So what to do when that happens? Since I did not want to be a churl, I texted back, "Merry Christmas to you and your family."
I don't really go around the blogosphere much-- the blog entries that I do read are my friends' blogs, and the blogs that turn up while doing google searches. So I was surprised when a friend, Helen, decided to give me an award. So I'd like to thank Helen first.
My interpretation: seven things (about the self) and seven blogs.
Unfortunately, there are only two blogs that I actually visit (on a semi-regular basis). The first one, of course, is Helen's A Quarter For My Thoughts and Beyond, and the second one is Nath's Imprints of Philippine Science, a science related blog.
As for my seven things:
(1) I try to be minimalist. A (dead) mathematician I admire, Paul Erdos, has said "Some French socialist said that private property was theft … I say that private property is a nuisance." Although I cannot carry minimalism to the extremes he took it (living out of two suitcases), I share the notion that owning too many things is no good because things need to be maintained; you have to spend time and money maintaining property.
This is also one reason I dislike knick-knacks (especially souvenirs whose only purpose is to be a souvenir): they take up space without any purpose. My version of hell is an infinite collection of knick-knacks (from Boracy, Vigan, and other tourist spots) and being made to dust them through eternity.
(2) In spite of my efforts not to own tangible things, I love books, and buy too often. My thesis adviser and I share this love of books; since he earns more, he buys more books than I do. (I suppose this is good for me, because our reading overlaps.) Bookstores are moneytraps for me; even though my only mission is to buy school supplies, I sometimes end up buying books. I've decided to use electronic books to keep our house spacious, but it's hard to resist actual paper.
(3) I'm trying to save money for intangibles (stock, bonds, etc.). While I was an out-of-school youth, I read Benjamin Graham's The Intelligent Investor and got interested in personal finance. I went through a finance phase (reading various popular books and selections from Investments-related textbooks), and learned about the need for a good portfolio.
(4) I'm a procrastinator. Although I know what I should be doing (saving money and investing, writing papers, etc), I spend a lot of time randomly surfing the web. There's a comic strip I read; you can find there Newton's Three Laws of Graduation. The First Law applies.
(5) I'm a skeptic. Repeated exposure to crazy stuff (Bulalo is good for hypertension being the most recent example.) has made me doubt many of the things people take for granted. I find it hard to take things on faith; if there's a statement in a math or physics book, I try to figure things out from first principles just to make sure that I have firm foundations for belief (that is, construct a proof). When I do take things on faith, I try to remember that I took it on faith, and that eventually, there ought to be a reckoning.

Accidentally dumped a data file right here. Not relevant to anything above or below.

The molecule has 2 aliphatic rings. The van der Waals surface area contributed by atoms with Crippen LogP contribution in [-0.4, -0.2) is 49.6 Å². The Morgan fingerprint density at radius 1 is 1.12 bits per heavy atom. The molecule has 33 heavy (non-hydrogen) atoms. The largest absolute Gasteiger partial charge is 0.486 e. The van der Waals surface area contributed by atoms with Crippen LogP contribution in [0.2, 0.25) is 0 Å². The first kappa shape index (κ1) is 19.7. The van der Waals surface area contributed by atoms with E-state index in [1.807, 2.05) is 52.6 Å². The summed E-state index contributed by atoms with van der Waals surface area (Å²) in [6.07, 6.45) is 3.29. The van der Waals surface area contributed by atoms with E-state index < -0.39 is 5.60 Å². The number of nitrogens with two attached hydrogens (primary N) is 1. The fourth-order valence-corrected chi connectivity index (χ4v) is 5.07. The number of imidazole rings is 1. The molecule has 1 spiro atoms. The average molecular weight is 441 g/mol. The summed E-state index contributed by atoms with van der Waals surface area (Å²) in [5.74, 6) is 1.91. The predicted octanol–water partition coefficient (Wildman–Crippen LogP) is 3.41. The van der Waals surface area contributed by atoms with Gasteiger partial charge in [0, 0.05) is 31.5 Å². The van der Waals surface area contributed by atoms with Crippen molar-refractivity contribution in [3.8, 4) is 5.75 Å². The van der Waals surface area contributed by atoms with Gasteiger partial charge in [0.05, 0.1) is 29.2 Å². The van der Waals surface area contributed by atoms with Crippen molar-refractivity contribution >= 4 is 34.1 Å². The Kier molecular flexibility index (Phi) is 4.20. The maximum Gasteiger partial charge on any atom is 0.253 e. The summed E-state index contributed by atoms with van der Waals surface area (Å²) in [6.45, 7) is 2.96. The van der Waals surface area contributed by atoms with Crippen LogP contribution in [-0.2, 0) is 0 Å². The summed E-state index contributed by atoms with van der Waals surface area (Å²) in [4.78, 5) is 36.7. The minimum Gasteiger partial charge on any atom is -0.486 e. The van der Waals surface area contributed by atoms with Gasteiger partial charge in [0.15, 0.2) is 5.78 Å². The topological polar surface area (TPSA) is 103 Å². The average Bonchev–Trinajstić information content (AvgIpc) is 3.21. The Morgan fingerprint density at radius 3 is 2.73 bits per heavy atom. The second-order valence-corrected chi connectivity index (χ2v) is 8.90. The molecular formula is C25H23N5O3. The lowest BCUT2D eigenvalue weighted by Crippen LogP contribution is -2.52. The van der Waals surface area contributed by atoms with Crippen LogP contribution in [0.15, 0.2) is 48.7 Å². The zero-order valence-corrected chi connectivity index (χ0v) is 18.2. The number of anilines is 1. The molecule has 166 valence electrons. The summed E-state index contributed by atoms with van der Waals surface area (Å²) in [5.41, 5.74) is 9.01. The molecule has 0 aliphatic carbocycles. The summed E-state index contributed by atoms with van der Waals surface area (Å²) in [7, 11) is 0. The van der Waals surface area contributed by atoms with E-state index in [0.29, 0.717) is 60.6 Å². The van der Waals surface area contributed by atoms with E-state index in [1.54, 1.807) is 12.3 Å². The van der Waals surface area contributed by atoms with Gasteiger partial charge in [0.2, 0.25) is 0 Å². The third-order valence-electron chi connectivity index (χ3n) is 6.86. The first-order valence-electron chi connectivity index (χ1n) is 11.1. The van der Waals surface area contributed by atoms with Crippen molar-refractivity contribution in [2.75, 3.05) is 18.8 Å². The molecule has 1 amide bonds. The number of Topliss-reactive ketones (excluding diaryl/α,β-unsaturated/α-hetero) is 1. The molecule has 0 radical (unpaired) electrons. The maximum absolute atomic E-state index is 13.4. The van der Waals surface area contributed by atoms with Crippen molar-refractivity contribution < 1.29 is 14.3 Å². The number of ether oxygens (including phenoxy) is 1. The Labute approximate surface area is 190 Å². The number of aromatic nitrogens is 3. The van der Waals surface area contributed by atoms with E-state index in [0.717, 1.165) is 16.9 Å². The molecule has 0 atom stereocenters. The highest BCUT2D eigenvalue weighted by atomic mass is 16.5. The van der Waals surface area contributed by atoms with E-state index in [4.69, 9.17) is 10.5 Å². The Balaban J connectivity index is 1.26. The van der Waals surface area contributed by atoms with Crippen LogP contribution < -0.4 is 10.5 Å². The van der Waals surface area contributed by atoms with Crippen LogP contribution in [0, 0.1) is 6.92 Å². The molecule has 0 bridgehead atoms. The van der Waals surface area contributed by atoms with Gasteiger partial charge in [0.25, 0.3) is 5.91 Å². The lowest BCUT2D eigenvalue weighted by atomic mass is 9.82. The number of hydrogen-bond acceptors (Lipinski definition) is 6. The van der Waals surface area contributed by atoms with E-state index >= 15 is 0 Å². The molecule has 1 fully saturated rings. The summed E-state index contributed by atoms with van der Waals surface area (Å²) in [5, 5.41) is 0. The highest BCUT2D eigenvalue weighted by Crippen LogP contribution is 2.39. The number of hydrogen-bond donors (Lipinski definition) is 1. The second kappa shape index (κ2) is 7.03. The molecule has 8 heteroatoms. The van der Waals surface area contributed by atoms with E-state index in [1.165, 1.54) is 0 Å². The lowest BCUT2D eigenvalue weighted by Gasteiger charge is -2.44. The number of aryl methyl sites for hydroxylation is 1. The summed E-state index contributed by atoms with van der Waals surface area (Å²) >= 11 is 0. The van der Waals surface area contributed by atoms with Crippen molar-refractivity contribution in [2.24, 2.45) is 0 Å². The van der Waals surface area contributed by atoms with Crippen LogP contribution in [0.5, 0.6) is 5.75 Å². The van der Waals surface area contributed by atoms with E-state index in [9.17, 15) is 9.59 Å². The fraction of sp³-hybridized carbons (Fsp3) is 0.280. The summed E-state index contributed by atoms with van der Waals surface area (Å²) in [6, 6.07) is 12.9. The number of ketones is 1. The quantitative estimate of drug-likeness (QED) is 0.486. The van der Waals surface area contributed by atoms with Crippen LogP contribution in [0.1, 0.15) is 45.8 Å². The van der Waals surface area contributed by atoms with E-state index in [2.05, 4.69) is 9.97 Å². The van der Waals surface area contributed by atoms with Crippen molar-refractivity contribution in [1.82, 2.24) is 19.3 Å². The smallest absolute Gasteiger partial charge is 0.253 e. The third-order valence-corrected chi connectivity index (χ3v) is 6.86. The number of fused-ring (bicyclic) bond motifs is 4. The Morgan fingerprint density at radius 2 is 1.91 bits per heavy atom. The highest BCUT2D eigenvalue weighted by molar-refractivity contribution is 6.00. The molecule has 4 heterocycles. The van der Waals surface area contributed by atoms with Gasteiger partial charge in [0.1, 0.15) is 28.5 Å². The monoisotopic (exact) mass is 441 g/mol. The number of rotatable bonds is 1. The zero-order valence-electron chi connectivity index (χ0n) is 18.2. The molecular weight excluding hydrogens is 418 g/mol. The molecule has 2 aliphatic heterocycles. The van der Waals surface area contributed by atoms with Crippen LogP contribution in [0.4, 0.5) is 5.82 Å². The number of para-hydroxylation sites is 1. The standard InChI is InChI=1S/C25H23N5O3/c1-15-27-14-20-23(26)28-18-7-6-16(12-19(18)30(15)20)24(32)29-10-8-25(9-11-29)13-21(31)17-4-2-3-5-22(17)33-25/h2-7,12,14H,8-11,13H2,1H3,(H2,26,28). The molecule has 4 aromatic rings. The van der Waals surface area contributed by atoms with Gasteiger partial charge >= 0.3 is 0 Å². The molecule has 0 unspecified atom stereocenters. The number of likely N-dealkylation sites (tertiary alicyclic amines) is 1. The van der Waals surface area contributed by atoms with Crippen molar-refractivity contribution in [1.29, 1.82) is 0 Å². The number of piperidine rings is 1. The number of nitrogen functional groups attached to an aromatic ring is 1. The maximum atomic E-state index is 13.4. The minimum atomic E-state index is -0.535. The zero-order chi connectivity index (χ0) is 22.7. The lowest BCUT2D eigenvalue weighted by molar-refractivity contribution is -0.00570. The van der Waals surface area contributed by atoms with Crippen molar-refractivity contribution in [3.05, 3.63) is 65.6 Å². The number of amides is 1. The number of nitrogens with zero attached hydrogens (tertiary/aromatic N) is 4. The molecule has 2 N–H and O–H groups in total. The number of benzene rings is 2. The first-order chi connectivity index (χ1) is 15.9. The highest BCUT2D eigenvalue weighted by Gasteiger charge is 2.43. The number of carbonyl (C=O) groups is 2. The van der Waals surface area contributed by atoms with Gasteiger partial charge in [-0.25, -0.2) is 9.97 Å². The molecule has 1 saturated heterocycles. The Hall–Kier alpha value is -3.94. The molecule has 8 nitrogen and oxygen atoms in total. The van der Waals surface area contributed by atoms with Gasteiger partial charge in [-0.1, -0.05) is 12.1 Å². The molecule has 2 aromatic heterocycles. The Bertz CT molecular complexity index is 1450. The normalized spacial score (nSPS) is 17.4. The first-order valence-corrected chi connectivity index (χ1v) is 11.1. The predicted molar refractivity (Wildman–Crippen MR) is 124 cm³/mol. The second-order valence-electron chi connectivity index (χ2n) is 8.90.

For example, interchanging the order of two limiting processes in mathematics is something physicists perform without much ado, but somewhere in the back of my mind, I know that I need to justify the step. Religion is also another thing taken on faith, and I have thought carefully about what I believe. Also, I believe in continuously improving my bullshit detector.
(6) I'm a dabbler. I'm interested in a lot of things: physics, math, finance, fiction, etc. A physicist's career depends on concentration, and dabbling in many things is dangerous in an era of specialization. The spread of my interests means it's hard to know everything. Even one subfield of theoretical physics can consume a lifetime, and dabbling reduces the time I ought to be spending on specialization. One advantage though of being interested in many things is I'm never bored. There's always something new under the sun.
(7) I like reading biographies of famous mathematicians and physicists, and I am drawn to people who were good teachers. There are ongoing efforts to improve the teaching and research environment in my country, and I take inspiration from people like John Wheeler, Lev Landau and Enrico Fermi whose own efforts helped create the environment I desire. I dream of a time when Filipinos with PhD's from the Philippines can be proud of the fact. A few decades ago, graduate education in physics here in the Philippines was like being cast-away in the middle of nowhere. I hope that, like the physicists and mathematicians I admire, I can do my part in improving physics teaching and research here.